Ericsson AB and Samsung Electronics Co. settled their patent dispute and struck a new licensing deal over wireless technology in smartphones, televisions, tablets and Blu-Ray disk players.
The multi-year, cross-licensing agreement relates to GSM, UMTS and LTE standards for networks and handsets. The pact will increase Ericsson’s fourth-quarter sales by 4.2 billion kronor ($652 million) and boost net income by 3.3 billion kronor initially and includes continuing royalty payments to Ericsson, the Stockholm-based network maker said in a statement today.
The decision ends lawsuits at the U.S. International Trade Commission, and came just as a judge was scheduled to release findings in one of the cases. The two companies have used litigation before to get the upper hand in royalty talks over some of the most fundamental technologies used in modern electronics. A 2007 agreement was reached after more than a year of lawsuits in the U.S. and Europe, with each getting access to the others’ patents and Samsung making payments to Ericsson.
“We are pleased that we could reach a mutually fair and reasonable agreement with Samsung,” Ericsson’s Chief Intellectual Property Officer Kasim Alfalahi said in the statement. “This agreement allows us to continue to focus on bringing new technology to the global market and provides an incentive to other innovators to share their own ideas.”
Ericsson shares rose 2.1 percent to 76.60 kronor at 9:02 a.m. in Stockholm.
The latest legal fight between the two began when they were unable to agree on terms to extend a licensing deal in November 2012. Each accused the other of refusing to pay -- or offer -- a fair royalty rate.
Much of the dispute centers on technology used throughout the industry on different devices, such as ways to conserve bandwidth in a wireless communication, improve network access and sound quality and the ability to maintain signal strength while moving, such as in a car.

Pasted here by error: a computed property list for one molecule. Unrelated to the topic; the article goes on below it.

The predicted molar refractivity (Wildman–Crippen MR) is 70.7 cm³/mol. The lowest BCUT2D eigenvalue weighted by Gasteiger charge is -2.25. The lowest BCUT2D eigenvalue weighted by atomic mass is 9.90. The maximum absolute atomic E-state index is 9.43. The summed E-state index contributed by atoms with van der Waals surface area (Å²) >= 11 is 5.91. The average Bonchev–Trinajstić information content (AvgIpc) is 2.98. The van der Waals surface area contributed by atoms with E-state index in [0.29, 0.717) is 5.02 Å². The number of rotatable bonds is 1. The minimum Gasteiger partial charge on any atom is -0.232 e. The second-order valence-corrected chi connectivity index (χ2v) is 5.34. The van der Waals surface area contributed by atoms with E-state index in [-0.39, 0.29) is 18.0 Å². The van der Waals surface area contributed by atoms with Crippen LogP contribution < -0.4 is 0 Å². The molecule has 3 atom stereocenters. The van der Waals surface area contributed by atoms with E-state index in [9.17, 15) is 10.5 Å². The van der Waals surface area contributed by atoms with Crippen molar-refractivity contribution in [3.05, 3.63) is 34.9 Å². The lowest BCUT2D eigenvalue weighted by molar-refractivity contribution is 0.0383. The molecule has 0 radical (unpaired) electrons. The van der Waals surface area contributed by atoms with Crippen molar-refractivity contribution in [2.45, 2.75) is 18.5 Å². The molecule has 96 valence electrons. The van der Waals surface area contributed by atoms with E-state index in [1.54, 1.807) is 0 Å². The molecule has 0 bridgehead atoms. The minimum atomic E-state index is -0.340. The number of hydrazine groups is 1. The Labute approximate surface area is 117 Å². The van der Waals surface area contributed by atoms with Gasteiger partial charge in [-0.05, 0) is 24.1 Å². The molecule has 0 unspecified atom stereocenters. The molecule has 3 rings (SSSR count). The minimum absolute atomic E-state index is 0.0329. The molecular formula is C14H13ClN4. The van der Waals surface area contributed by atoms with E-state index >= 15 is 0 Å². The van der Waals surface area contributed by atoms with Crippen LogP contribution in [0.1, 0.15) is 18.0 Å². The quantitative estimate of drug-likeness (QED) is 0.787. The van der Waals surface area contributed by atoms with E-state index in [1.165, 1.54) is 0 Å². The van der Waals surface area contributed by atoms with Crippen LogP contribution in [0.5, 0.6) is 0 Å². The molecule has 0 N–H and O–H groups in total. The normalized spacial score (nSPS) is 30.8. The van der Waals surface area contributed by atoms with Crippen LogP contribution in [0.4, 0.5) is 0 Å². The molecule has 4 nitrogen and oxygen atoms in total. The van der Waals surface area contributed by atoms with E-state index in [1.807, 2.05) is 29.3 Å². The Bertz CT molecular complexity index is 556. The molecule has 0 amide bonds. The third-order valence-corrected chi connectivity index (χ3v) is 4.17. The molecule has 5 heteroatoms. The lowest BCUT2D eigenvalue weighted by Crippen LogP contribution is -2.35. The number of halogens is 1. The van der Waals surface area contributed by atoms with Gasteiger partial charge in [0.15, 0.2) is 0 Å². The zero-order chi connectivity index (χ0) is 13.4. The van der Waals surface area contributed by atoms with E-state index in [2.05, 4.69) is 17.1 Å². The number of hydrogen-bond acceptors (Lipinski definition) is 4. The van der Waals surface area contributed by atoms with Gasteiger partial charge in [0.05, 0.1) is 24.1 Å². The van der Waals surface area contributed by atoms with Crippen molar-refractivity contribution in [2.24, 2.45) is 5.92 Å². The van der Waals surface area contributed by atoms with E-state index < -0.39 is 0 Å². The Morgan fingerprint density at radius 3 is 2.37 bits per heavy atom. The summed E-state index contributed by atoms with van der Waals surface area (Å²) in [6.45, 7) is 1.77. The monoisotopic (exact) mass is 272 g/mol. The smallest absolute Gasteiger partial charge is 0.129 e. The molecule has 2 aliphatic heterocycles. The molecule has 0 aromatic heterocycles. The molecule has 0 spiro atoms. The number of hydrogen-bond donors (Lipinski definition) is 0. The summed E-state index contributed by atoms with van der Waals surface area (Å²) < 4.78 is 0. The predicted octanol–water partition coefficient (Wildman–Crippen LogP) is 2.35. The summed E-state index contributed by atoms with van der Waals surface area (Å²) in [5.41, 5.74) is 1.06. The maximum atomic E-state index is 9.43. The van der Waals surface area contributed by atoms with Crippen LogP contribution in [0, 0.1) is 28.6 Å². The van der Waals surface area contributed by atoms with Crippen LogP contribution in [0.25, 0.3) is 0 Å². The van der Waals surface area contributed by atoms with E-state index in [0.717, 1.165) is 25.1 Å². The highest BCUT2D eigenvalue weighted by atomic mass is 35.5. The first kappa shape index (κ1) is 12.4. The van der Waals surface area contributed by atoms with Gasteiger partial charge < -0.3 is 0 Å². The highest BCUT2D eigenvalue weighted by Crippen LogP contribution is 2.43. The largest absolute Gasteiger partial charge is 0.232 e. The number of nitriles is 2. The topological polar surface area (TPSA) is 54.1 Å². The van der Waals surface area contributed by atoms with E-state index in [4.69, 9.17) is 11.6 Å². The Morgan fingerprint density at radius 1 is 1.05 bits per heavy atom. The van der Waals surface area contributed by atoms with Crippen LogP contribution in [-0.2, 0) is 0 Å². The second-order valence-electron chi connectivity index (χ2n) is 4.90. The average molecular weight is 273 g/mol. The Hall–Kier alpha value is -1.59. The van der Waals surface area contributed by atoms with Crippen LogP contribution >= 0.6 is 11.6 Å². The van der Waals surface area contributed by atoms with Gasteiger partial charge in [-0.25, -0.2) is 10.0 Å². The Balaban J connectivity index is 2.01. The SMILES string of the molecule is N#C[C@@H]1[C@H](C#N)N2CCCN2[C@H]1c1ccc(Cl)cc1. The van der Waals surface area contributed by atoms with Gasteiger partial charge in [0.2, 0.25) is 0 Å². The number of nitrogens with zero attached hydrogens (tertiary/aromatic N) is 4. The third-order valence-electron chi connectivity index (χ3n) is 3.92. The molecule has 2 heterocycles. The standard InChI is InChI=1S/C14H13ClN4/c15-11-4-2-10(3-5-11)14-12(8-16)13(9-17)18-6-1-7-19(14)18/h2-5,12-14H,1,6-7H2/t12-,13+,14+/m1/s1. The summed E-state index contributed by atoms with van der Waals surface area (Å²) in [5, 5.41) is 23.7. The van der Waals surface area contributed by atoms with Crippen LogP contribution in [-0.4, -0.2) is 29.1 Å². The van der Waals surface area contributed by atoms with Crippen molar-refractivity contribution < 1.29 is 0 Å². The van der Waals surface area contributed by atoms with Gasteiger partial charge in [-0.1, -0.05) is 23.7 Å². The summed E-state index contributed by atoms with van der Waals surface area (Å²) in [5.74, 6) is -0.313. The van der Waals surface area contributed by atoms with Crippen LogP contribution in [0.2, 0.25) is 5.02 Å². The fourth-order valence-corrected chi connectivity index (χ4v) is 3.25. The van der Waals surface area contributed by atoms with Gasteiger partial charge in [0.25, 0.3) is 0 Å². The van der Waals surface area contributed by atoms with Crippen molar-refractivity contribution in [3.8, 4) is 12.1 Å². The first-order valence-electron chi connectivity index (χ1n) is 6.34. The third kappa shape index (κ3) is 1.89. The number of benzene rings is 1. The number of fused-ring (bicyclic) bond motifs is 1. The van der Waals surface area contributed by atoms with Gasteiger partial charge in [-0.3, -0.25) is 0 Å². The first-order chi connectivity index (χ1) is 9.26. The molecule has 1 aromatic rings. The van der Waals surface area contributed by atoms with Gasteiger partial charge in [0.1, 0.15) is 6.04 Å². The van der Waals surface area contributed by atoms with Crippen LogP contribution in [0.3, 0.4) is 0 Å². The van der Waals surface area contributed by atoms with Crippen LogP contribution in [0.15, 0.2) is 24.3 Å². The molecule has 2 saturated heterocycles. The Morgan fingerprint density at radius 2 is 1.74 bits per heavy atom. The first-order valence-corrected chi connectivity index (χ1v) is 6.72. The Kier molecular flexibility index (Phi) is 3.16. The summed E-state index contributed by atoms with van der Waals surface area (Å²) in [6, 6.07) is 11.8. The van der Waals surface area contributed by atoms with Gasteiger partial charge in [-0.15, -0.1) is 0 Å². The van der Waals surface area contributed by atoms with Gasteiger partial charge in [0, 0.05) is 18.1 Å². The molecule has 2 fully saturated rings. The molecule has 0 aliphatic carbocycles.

Six of the seven patents in the trial against Samsung cover technology that’s standard throughout the industry, so Ericsson pledged to license those patents on fair terms to any company. Ericsson said it asked Samsung to pay a comparable rate as is paid by handset rivals Apple Inc., HTC Corp. and BlackBerry Ltd.
The issue of royalty rates for fundamental technology has been debated at the agency, in civil courts and before regulators worldwide. In August, the administration of President Barack Obama vetoed an import ban won by Suwon, South Korea-based Samsung against Apple over the issue.
In a March 2013 filing with a federal court in Texas, Samsung claimed that, having ditched its mobile phone business, Ericsson “now feels unhinged as a non-practicing entity in the mobile phone market to extort vastly unreasonable and discriminatory license fees from Samsung.”
Ericsson, which started in 1876 as a telegraph repair shop, is the world’s biggest supplier of wireless-networks equipment and is trying to capture more business as carriers and device manufacturers strive for faster and more efficient service.
Chief Executive Officer Hans Vestberg has described Ericsson as having the most patents for 2G, 3G and 4G in the industry. Vestberg on Jan. 7 said that about half of all 4G traffic in the world goes through Ericsson networks.
Samsung, the biggest maker of smartphones and televisions, is both one of the biggest recipients of U.S. patents and a frequent defendant in lawsuits by competitors and patent-licensing companies. It’s embroiled in a global patent battle with its chief smartphone rival, Apple, in district court and is trying to fend off infringement claims at the ITC over 3G technology by design company InterDigital Inc.
Samsung posted fourth-quarter earnings that missed analyst estimates amid growing competition from Apple’s iPhones and budget devices from Chinese producers that crimp profit margins.
The ITC cases are In the Matter of Certain Electronic Devices, including Wireless Communication Devices, 337-862, and In the Matter of Certain Wireless Communication Equipment, 337-866, both U.S. International Trade Commission (Washington).